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Easy Wood Tools

Speaking of treadle machines, ( DNF-4 ) over the holiday break I found some time between book editing and holiday cheer, to set up my CME Handworks Inc. treadle lathe and it just so happens, I ordered myself a set of Easy Wood Tools which arrived last week.

( a holiday gift for the wood shop really )

So the treadle lathe had been siting in the un-glamorous, laundry room side of the basement while I was writing my new book. I didn’t include any turned items in the projects except some cylindrical parts here or there that I shaped with elevated bench dogs and hand planes. I thought that introducing a treadle lathe into the scope of the new book projects was a little much so I’ve been eager to dust it off and get back on it. As soon as I started setting it up I realized that something was leaning against the belt over the last month and managed to stretch it.

; o

I had to re-work the tensioning rig but after a bit of fiddling, I was hummin’ with the birds~ to everything- (turn, turn, turn,)

The Easy Wood Tools came as expected and what can I say- they’re named right.

I ordered three tools,  the full-size Rougher, Finisher and Detailer. These three make-up a turning set that can get anyone turning in a hurry. They have carbide tips that you don’t sharpen but instead, simply loosen a screw and use a fresh side of the cutter when dull. When the full profile of the cutter is used/dull, replace it with a fresh one. The cutter is presented to the work at a horizontal axis and works more like a scraping tool for a very clean cut. The tools are very well balanced and a finely crafted product, proudly made in the USA.

I had heard about EWT over the past year or so, but hadn’t seen any information on someone using them with a foot powered, treadle lathe.

Well, I’m happy to report they work great and have given me the kick-in-the-arse I needed to put some miles back on the treadle lathe.

Here’s a video I shot on the weekend to show you the lathe and turning tools in action.



  1. Posted by Sam Powers on Jan 9th, 2013

    Viva le pot roast power!

    With all these treadle machines, you’ll soon be running up and down mountains in record time Tom.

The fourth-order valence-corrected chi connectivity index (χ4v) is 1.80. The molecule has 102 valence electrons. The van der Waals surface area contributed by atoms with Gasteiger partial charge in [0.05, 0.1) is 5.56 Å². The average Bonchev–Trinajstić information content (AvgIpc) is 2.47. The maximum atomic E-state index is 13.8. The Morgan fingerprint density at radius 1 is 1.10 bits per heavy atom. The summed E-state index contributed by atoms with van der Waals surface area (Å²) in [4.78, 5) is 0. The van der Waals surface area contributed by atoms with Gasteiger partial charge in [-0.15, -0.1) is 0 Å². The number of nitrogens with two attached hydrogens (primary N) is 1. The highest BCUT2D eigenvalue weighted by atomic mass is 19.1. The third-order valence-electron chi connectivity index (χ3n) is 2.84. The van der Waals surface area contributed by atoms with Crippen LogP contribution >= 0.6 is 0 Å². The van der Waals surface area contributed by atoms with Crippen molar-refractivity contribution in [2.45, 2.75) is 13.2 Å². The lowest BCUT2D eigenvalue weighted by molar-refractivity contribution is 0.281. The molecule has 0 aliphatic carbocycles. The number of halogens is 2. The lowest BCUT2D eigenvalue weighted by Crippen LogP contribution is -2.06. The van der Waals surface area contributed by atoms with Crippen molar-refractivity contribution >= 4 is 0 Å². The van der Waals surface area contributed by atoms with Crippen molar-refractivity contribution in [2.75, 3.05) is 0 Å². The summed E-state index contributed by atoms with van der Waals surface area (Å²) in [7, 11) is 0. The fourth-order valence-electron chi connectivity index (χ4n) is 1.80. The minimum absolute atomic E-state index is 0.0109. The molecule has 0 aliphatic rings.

Nice video, cool lathe



  2. Posted by Jerm on Jan 9th, 2013

    In a few shots, it seems like the lathe is moving with the pumping of the treadle. Does this cause any issues with the final turning(i.e. not perfectly round or not as smooth of a turned piece)?



  3. Posted by JJ on Jan 10th, 2013

    I took at day long class on turning at my local Woodcraft this past weekend, after playing with the spindle gouge and skew for a while, the instructor pulled out the easy tools, the name certainly fits them, it was hard to believe.

    I am determined to give traditional tools a fair shot though. I bought a used delta lathe and a set of Robert Sorby tools which I need to sharpen

  4. Posted by tom on Jan 10th, 2013

    Thanks Sam-
    after turning all weekend it felt more like I needed a wheel chair than a mountain!


  5. Posted by tom on Jan 10th, 2013

    thanks for the question. In a few shots you’re right, the lathe was unbalanced as I kept sliding it along looking for a level space on my floor (impossible) while I was adjusting the tension on the belt.
    When I have this thing ‘set’ and on a flat spot, then you can keep it pretty steady and do some fine turning.
    This bowl had little sanding needed afterwards.


  6. Posted by tom on Jan 10th, 2013


    thanks for the comments. Good to hear people are taking advantage of classes offered and I agree, the EWT are hard to believe. Very simple to use.
    Good luck with the turning and yes, you’ll need to sharpen and keep those tools sharp in use. A bench grinder is hard to beat…one of the reasons I picked up these EWT.
    Robert Sorby are great and should get you going on the lathe. I have a handful of their chisels and I’ve always enjoyed using them.

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